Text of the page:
My Last Duchess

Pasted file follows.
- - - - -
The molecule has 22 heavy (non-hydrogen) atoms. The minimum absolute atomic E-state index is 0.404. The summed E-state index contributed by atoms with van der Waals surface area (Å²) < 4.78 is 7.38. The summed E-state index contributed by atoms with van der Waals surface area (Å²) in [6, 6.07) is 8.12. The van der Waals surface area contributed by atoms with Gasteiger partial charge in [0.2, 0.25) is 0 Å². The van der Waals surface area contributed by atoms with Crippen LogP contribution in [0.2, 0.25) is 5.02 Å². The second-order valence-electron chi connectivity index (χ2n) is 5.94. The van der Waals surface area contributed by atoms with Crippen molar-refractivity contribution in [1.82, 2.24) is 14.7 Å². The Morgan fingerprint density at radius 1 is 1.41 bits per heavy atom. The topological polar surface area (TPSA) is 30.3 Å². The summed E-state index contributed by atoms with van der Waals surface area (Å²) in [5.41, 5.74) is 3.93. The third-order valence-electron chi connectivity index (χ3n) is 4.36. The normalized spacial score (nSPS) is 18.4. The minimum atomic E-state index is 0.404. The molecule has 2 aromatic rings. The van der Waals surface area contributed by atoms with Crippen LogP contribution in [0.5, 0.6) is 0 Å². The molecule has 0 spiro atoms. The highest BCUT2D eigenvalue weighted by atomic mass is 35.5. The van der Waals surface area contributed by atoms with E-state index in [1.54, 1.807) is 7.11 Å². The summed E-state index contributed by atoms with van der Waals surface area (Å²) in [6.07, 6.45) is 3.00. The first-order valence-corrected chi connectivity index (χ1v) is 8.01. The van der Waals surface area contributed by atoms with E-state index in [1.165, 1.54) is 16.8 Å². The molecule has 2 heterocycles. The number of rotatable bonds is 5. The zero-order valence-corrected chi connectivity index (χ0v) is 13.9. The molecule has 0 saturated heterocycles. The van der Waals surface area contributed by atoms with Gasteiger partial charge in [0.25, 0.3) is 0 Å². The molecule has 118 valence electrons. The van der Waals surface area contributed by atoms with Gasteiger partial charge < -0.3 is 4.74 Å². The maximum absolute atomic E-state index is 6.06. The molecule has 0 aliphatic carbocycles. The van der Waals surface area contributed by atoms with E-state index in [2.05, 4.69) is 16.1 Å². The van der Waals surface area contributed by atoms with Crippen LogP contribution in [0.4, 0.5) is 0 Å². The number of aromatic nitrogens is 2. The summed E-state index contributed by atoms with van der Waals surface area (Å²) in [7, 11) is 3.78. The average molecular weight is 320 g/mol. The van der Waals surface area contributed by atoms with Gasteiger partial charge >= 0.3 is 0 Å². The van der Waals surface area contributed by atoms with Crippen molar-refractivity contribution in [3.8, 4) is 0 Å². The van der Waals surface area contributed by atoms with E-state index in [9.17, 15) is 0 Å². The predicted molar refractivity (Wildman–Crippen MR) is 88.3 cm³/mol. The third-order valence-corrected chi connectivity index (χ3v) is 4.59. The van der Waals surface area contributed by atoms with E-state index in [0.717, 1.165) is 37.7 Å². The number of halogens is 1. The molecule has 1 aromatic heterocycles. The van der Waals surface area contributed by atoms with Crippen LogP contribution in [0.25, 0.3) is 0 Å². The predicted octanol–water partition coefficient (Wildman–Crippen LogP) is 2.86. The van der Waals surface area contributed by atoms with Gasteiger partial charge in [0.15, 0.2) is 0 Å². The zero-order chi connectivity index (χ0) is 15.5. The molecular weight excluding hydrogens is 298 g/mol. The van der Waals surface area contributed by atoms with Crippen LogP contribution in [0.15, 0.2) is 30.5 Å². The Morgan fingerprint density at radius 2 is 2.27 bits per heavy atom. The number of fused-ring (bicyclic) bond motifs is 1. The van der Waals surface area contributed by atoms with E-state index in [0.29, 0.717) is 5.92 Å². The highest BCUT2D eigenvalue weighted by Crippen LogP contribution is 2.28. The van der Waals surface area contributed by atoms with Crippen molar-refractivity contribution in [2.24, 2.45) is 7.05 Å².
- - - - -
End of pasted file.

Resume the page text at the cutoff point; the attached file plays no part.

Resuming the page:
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Robert Browning’s poetry - “My last duchess” Introduction His poem is based on historical events involving Alfonso, the Duke of Ferrara, who lived in the 16th century. The Duke is the speaker of the poem, and tells us he is entertaining an emissary who has come to negotiate the Duke’s marriage to the daughter of another powerful family. As he shows the visitor through his palace, he stops before a portrait of the late Duchess. The Duke begins reminiscing about the portrait sessions, then about the Duchess herself .He begins to act disgraceful: he claims she flirted with everyone and did not appreciate his “gift of a nine-hundred-years- old name.” As his monologue continues, the reader realizes with ever-more certainty that the Duke in fact caused the Duchess’s early demise: when her behavior escalated. Having made this disclosure, the Duke returns to the business at hand: arranging for another marriage, with another young girl. As the Duke and the emissary walk leave the painting behind, the Duke points out other notable artworks in his collection. Form “My Last Duchess” comprises rhyming pentameter lines. Consequently, the rhymes do not create a sense of closure when they come, but rather remain a subtle driving force behind the Duke’s compulsive revelations. The Duke is quite a performer: he mimics others’ voices, creates hypothetical situations, and uses the force of his personality to make horrifying information seem merely colorful. Indeed, the poem provides a classic example of a dramatic monologue: the speaker is clearly distinct from the poet; an audience is suggested but never appears in the poem; and the revelation of the Duke’s character is the poem’s primary aim. Commentary But Browning has more in mind than simply creating a colorful character and placing him in a picturesque historical scene. Rather, the specific historical setting of the poem
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